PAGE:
“American serves 260 airports in more than 50 countries and territories, and we are committed to maintaining a strong presence in worldwide markets,” added Horton. “I am confident American will emerge even stronger as a global leader known for excellence and innovation, a travel partner customers seek out, and a carrier that serves communities throughout the world.”

American Airlines is likely to be specifying A321neos as part of its 130-aircraft A320neo-family order, announced on July 20, 2011, along with 130 existing A320-family aircraft and 200 Boeing 737s, 100 of which will be of a new version re-engined with the CFM LEAP-X engine

AMR says that, throughout the Chapter 11 bankruptcy-reorganization process, American and American Eagle expect to continue to:

● Provide safe and reliable service;

● Fly normal schedules;

● Honor tickets and reservations, and make exchanges and refunds as usual;

● Fully maintain AAdvantage frequent-flyer and other customer service programs, and ensure all AAdvantage miles and elites status earned by members remain secure and intact;

● Provide Admirals Club access and similar amenities to members and eligible customers;

● Remain an integral member of the oneworld alliance, of which American is a founding member, and continue its codeshare partnerships;

● Provide employee wages, healthcare coverage, vacation, and other benefits, without interruption; and

● Pay suppliers for goods and services received during the reorganization process.

On May 24, 2011, Boeing delivered American Airlines' first 737-800 featuring the new Boeing Sky Interior. The 737-800 is photographed taking off on its delivery flight from Boeing Field in Seattle

AMR has approximately $4.1 billion in unrestricted cash and short-term investments. It anticipates that this cash, as well as cash generated from operations, will be more than sufficient to assure that its vendors, suppliers and other business partners will be paid in timely fashion and in full for goods and services provided during the Chapter 11 process, in accordance with customary terms.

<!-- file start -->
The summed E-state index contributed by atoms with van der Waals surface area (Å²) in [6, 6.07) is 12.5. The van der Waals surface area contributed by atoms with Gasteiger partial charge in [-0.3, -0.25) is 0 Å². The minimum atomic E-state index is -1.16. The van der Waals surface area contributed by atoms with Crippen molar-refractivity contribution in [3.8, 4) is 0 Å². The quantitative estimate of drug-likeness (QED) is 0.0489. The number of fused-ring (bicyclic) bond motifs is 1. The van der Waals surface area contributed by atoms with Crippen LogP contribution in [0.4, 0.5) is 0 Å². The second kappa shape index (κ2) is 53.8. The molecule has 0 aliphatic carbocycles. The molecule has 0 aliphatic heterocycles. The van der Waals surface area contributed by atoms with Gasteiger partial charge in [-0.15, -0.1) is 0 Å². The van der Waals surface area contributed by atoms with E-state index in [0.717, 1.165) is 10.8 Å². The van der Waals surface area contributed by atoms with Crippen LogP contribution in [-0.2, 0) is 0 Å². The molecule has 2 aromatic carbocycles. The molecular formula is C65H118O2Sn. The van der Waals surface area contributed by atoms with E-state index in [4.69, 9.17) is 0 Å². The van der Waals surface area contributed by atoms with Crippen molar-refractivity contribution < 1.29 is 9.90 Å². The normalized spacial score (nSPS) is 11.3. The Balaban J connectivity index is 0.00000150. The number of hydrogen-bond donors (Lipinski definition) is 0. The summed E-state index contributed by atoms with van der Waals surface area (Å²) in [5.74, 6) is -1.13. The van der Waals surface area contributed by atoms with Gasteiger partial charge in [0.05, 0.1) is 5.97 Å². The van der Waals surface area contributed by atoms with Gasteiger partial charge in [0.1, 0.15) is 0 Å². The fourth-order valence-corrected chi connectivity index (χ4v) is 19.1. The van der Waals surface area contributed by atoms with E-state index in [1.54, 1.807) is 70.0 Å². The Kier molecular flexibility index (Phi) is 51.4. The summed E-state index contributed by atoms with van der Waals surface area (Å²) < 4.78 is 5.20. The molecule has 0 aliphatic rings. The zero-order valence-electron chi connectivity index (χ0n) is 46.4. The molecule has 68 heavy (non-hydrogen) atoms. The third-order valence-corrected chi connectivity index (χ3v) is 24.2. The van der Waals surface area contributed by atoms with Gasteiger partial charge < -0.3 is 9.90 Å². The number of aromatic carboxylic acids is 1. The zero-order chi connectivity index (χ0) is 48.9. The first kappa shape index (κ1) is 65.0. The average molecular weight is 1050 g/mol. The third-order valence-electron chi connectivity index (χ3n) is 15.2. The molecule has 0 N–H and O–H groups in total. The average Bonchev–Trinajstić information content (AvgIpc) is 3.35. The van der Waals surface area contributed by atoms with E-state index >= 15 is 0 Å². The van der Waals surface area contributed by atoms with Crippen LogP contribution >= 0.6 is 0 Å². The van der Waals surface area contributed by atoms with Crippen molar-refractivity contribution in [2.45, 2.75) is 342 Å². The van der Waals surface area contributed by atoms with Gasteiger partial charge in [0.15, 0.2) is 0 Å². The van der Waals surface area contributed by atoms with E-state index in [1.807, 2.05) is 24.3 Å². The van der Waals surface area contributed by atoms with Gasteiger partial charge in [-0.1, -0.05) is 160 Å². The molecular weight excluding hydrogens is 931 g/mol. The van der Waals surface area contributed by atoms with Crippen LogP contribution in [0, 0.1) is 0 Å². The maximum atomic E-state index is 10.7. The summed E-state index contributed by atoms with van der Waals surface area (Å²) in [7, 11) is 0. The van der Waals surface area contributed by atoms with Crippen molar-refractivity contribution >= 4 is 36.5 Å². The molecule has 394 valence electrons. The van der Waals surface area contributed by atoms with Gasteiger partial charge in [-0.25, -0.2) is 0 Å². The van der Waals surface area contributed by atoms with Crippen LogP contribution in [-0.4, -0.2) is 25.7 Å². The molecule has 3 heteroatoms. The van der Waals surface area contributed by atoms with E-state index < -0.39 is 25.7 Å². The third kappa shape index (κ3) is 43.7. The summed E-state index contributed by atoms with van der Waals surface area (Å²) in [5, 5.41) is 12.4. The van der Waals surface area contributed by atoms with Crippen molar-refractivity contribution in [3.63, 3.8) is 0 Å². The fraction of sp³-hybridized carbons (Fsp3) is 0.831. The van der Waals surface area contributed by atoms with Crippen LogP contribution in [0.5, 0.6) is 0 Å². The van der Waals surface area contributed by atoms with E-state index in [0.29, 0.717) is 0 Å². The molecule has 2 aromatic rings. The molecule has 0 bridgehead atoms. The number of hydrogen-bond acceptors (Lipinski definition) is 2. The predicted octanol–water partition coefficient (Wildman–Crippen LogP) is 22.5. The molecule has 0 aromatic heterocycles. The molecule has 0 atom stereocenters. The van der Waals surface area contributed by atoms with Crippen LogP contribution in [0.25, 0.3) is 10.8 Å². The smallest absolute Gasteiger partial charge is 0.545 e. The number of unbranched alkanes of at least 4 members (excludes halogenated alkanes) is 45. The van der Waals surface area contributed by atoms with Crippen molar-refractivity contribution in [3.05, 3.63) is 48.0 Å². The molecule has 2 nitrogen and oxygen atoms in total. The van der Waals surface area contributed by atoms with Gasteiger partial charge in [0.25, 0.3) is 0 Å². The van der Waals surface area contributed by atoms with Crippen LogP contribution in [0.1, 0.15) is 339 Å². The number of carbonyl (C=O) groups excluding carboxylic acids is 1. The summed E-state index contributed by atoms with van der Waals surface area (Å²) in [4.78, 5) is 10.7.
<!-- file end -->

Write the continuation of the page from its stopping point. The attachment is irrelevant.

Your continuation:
Because of the company’s current cash position, AMR neither considers necessary the need for debtor-in-possession financing nor anticipates seeking such financing.

American is filing motions with the bankruptcy court seeking interim relief to ensure the company’s continued ability to conduct normal operations, including the ability to:

● Provide employee wages, healthcare coverage, vacation, and other  benefits without interruption;

● Honor pre-petition obligations to customers and continue customer programs, including American’s AAdvantage frequent-flyer program;

● Pay for fuel under existing fuel supply contracts, and honor existing fuel supply, distribution and storage agreements; and

● Assume and honor contracts relating to interline agreements with other airlines.

American Eagle has long operated a fleet of 25 Bombardier CRJ700 regional jets and in December 2009 ordered 22 more. The carrier is outfitting all 47 in two-class configurations that feature First Class seating as well as new economy-class seats. Every seat on each aircraft is being upholstered in leather

American Airlines has huge outstanding aircraft orders for Airbus and Boeing jets, including 130 Airbus A320-family aircraft and 100 Next-Generation Boeing 737s for which it placed orders in July. American’s outstanding orders also include around 50 Boeing 737NGs under previous orders, and six Boeing 777-200ERs and nine 777-300ERs.

The carrier has also committed to order up to 100 Boeing 787s, up to 410 Airbus A320neo-family aircraft, up to 85 additional A320-family jets, up to 40 more Boeing 737NGs and up to 160 Boeing 737 MAX aircraft.

AMR has given no indication yet whether it expects to retain or reject any of its aircraft orders and commitments.